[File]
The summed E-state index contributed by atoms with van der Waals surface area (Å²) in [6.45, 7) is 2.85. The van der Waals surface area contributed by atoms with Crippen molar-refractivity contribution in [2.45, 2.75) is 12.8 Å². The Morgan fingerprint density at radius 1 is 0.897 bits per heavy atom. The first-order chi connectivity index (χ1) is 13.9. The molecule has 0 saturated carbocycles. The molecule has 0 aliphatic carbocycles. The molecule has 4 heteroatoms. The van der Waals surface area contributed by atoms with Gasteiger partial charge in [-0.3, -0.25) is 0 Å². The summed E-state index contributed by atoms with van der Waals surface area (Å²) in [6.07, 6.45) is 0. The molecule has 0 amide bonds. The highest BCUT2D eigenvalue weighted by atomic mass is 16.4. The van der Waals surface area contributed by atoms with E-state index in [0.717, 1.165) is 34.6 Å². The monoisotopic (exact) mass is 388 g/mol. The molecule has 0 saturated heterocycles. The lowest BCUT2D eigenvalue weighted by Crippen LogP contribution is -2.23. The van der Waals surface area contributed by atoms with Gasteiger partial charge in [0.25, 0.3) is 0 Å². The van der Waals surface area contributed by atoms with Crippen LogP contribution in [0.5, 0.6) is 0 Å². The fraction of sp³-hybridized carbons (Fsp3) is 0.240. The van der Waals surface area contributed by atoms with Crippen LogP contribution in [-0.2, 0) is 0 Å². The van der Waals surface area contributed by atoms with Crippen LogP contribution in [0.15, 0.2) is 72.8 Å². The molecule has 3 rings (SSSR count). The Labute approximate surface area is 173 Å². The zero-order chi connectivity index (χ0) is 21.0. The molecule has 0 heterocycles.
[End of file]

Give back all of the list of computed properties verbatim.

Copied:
The summed E-state index contributed by atoms with van der Waals surface area (Å²) in [6.45, 7) is 2.85. The van der Waals surface area contributed by atoms with Crippen molar-refractivity contribution in [2.45, 2.75) is 12.8 Å². The Morgan fingerprint density at radius 1 is 0.897 bits per heavy atom. The first-order chi connectivity index (χ1) is 13.9. The molecule has 0 saturated carbocycles. The molecule has 0 aliphatic carbocycles. The molecule has 4 heteroatoms. The van der Waals surface area contributed by atoms with Gasteiger partial charge in [-0.3, -0.25) is 0 Å². The summed E-state index contributed by atoms with van der Waals surface area (Å²) in [6.07, 6.45) is 0. The molecule has 0 amide bonds. The highest BCUT2D eigenvalue weighted by atomic mass is 16.4. The van der Waals surface area contributed by atoms with E-state index in [0.717, 1.165) is 34.6 Å². The monoisotopic (exact) mass is 388 g/mol. The molecule has 0 saturated heterocycles. The lowest BCUT2D eigenvalue weighted by Crippen LogP contribution is -2.23. The van der Waals surface area contributed by atoms with Gasteiger partial charge in [0.25, 0.3) is 0 Å². The van der Waals surface area contributed by atoms with Crippen LogP contribution in [0.5, 0.6) is 0 Å². The fraction of sp³-hybridized carbons (Fsp3) is 0.240. The van der Waals surface area contributed by atoms with Crippen LogP contribution in [-0.2, 0) is 0 Å². The van der Waals surface area contributed by atoms with Crippen LogP contribution in [0.15, 0.2) is 72.8 Å². The molecule has 3 rings (SSSR count). The Labute approximate surface area is 173 Å². The zero-order chi connectivity index (χ0) is 21.0. The molecule has 0 heterocycles.